The Why of the Sawgrass Rebellion

August 11, 2002

By The Sierra Times Staff

It's on the eastern border of the Everglades, down on the southern tip of Florida, Miami-Dade County. For decades bungling and sometimes viciously renegade officialdom has called it "The 8.5 Square Mile Area."

Resident Madeleine Fortin calls it "Pariah."

On October 19, Real Americans are going there to do something about it. It's called The Sawgrass Rebellion.

In the delivered-under-oath words of another "Pariah" resident, Ibel Aguilera, this is why:


Washington, D.C. March 1, 2000


A Case Study of Agency Defiance of Congress And Abuse of Private Property Rights Under the Guise of Restoration

Mr. Chairman, my name is Ibel Aguilera. I am a property owner and resident of a small rural community in Miami-Dade County, Florida, known as the 8.5 Square Mile Area. I am also a Director of the United Property Owners and Friends of the 8.5 Square Mile Area, an organization made of unwilling sellers that is fighting government efforts to take our land and our homes under the guise of Everglades restoration. I am pleased to be here today on behalf of the property owners and residents of my community. We have about 350 homes, 1,500 residents, and more than 1,000 property owners on approximately 5,500 acres of land in the 8.5 SMA. We want to thank you for the opportunity to address your Committee that is so important to Everglades Restoration.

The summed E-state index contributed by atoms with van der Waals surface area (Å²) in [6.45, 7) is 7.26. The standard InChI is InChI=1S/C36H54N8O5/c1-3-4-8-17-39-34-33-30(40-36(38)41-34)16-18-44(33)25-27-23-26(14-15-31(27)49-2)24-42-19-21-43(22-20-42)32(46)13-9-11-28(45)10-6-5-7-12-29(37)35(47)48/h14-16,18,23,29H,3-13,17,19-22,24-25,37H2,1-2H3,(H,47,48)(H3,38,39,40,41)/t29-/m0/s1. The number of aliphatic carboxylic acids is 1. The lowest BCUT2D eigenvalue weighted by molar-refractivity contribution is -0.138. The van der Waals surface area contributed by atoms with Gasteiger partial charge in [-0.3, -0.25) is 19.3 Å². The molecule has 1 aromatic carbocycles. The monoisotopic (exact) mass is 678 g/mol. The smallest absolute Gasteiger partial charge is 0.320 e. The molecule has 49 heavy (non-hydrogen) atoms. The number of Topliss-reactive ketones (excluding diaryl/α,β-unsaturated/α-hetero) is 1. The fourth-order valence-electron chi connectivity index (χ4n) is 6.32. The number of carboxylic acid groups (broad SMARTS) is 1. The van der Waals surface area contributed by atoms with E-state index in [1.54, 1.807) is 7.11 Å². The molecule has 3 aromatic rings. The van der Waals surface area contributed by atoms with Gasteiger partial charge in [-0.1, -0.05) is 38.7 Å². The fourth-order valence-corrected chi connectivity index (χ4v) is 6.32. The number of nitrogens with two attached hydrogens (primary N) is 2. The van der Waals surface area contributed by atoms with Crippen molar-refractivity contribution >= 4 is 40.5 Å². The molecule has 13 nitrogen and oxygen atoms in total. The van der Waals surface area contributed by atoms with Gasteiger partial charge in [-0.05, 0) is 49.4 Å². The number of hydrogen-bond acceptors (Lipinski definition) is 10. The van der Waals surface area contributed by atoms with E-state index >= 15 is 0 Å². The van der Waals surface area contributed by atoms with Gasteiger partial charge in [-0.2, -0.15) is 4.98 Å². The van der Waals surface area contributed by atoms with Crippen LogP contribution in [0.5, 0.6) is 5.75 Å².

On April 27, 1999, I also had the opportunity to address the Committee on Resources Subcommittee on National Parks and Public Lands, when Chairman Hanson held hearings on the failure to implement the Modified Water Deliveries Project and the impact that it is having on the Everglades in general, and our community in particular.

I want this Committee to know that the people of the 8.5 SMA are in favor of the restoration of the wonderful Everglades and our beautiful South Florida ecosystem. I am here today, however, to testify about a very ugly, unfortunate, and unnecessary chapter in the Everglades restoration process that should be viewed as a case study while your Committee considers funding this multi-billion dollar project in the Water Resources Development Act.